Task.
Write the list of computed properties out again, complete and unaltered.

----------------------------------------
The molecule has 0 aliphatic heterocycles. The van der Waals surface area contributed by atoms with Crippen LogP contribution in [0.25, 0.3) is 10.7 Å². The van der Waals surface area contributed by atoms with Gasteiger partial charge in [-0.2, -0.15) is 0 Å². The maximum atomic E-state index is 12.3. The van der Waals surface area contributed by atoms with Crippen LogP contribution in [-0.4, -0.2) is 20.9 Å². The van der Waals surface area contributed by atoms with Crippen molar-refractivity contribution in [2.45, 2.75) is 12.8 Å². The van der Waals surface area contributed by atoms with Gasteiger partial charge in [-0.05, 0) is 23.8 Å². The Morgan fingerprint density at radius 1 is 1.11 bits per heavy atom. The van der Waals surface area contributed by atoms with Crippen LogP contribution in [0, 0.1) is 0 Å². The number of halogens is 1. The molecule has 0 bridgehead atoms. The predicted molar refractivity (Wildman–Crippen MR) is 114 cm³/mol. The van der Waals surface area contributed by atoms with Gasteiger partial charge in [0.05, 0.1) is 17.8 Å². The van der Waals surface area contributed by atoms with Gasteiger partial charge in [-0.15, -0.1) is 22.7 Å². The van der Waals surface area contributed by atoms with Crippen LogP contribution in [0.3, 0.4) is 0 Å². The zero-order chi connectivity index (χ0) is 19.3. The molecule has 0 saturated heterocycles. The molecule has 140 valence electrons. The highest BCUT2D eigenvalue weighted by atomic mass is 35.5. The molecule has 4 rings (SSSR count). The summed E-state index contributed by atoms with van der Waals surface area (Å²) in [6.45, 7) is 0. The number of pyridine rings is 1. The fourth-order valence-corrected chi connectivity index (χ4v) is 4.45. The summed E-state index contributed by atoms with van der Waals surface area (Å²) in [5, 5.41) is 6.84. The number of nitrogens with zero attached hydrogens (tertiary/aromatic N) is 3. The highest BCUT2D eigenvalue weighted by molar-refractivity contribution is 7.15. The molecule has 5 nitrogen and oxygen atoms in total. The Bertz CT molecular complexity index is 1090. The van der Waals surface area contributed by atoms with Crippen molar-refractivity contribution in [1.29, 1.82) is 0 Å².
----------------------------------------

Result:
The molecule has 0 aliphatic heterocycles. The van der Waals surface area contributed by atoms with Crippen LogP contribution in [0.25, 0.3) is 10.7 Å². The van der Waals surface area contributed by atoms with Gasteiger partial charge in [-0.2, -0.15) is 0 Å². The maximum atomic E-state index is 12.3. The van der Waals surface area contributed by atoms with Crippen LogP contribution in [-0.4, -0.2) is 20.9 Å². The van der Waals surface area contributed by atoms with Crippen molar-refractivity contribution in [2.45, 2.75) is 12.8 Å². The van der Waals surface area contributed by atoms with Gasteiger partial charge in [-0.05, 0) is 23.8 Å². The Morgan fingerprint density at radius 1 is 1.11 bits per heavy atom. The van der Waals surface area contributed by atoms with Crippen LogP contribution in [0, 0.1) is 0 Å². The number of halogens is 1. The molecule has 0 bridgehead atoms. The predicted molar refractivity (Wildman–Crippen MR) is 114 cm³/mol. The van der Waals surface area contributed by atoms with Gasteiger partial charge in [0.05, 0.1) is 17.8 Å². The van der Waals surface area contributed by atoms with Gasteiger partial charge in [-0.15, -0.1) is 22.7 Å². The van der Waals surface area contributed by atoms with Crippen LogP contribution in [0.3, 0.4) is 0 Å². The zero-order chi connectivity index (χ0) is 19.3. The molecule has 0 saturated heterocycles. The molecule has 140 valence electrons. The highest BCUT2D eigenvalue weighted by atomic mass is 35.5. The molecule has 4 rings (SSSR count). The summed E-state index contributed by atoms with van der Waals surface area (Å²) in [6.45, 7) is 0. The number of pyridine rings is 1. The fourth-order valence-corrected chi connectivity index (χ4v) is 4.45. The summed E-state index contributed by atoms with van der Waals surface area (Å²) in [5, 5.41) is 6.84. The number of nitrogens with zero attached hydrogens (tertiary/aromatic N) is 3. The highest BCUT2D eigenvalue weighted by molar-refractivity contribution is 7.15. The molecule has 5 nitrogen and oxygen atoms in total. The Bertz CT molecular complexity index is 1090. The van der Waals surface area contributed by atoms with Crippen molar-refractivity contribution in [1.29, 1.82) is 0 Å².